The information you posted relates to cats in public areas. What about cats on private property, which is what I was talking about in my post? As the owner of my property I'm pretty sure I am within my rights to decide that other people's cats are not allowed to be there.
    You can choose that yes, but again its not illegal. Its a personal choice. There is nothing about private property because cats are legally allowed to roam. And it is still unlawful for you to trap/seize and take to the pound regardless of your personal choices. Any pound that accepts trapped cats that people dont want wandering onto their property etc is breaking the law. They may loan traps out but its not for joe blow to dump an owned cat into the pound system clogging it up and potentially having it be killed.

    Ive given you NSW legislation and as i said you can also clarify it with your local council or pound. Or scroll up a PP has a paragraph from a council page.
    Last edited by MummaCat; 07-03-2015 at 07:10.

  9. #37
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    Quote Originally Posted by vampstorso View Post
    Sort of confused since Australian wildlife is protected EVERYWHERE (native Fauna is my first love). Hence why cats are such a problem...
    I wonder if thats the loophole then that allows them to be captured.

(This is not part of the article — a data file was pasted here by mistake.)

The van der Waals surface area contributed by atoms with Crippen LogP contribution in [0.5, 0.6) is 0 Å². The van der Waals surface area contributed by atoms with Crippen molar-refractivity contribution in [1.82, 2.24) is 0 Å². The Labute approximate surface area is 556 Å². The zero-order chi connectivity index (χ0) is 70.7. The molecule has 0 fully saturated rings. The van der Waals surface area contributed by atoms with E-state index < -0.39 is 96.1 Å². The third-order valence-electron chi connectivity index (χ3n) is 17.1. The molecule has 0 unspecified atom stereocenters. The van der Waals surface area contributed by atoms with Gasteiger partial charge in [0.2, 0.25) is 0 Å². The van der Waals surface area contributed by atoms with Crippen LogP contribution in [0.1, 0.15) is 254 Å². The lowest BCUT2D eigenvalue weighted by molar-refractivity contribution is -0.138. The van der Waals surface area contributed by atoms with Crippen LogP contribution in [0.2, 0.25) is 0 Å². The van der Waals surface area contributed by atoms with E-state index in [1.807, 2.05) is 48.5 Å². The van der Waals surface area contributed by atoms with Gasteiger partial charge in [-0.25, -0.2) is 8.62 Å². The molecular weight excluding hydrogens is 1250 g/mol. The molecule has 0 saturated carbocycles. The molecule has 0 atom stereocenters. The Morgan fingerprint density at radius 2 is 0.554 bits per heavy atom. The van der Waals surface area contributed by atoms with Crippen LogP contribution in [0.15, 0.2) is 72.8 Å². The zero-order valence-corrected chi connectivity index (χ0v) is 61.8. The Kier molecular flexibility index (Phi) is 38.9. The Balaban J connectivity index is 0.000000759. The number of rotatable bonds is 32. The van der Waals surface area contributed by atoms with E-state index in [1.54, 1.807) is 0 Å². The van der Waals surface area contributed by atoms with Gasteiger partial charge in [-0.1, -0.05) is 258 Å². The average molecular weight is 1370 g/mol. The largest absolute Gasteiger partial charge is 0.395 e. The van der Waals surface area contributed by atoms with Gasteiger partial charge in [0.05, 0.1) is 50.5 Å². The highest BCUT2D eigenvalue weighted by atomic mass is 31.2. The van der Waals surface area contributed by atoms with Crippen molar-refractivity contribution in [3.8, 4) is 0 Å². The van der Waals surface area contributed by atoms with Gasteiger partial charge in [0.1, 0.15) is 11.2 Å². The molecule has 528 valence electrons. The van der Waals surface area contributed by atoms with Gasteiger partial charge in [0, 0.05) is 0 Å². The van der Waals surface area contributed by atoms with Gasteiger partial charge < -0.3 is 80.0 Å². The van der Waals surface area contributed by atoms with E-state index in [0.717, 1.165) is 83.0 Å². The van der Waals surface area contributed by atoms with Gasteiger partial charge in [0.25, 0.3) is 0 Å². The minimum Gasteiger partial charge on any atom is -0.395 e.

Unfortunately no. Many have tried.

  10. #38
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    Quote Originally Posted by heplusme View Post
    Complaints about cats

    Under NSW law, cats are allowed to roam free. Rangers cannot simply pick up stray cats – they might be someone's pet.

    Rangers can only seize a cat in areas where they are prohibited, such as a wildlife protection area, commercial kitchen, restaurant or café. Rangers can also seize cats that have injured a person or another domestic animal.

    Thats from Sydney council page. Looks like ive been fooled! I still dont like cats and if one was hanging around my property id want to get rid of it..a nice good spray with the hose should work
    Lol yes..or some big mean looking dogs.


    I have peoples cats hanging around too i know how annoying it is and i hate it im not disputing that. It just frustrates me seeing people say they'll trap someones cat take it to pound and potentially it gets killed. Thats harsh on the cat and the owners who are well within their rights to allow their cat outside.
    Leave the pound cages open for those who really need it. Like surrenders who get euthed on admission if there is no space for them.
    Whether you like cats or not its someone elses pet THEY like/love their pet.
    Last edited by MummaCat; 07-03-2015 at 07:16.

  11. #39
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    Update: after hearing me talk about cleaning poop from between our toddler's toes husband is heading to Bunnings today for a quick fix for the bottom of the fence between our house and house b. Hard plastic with zip ties. We are not going to wait for the neighbours. Then it will be their problem!

    As for the cat, turns out the owners are away and the house sitters are letting it roam all night. Hoping it is back to being locked up at night when they get back.

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    MummaCat  (07-03-2015)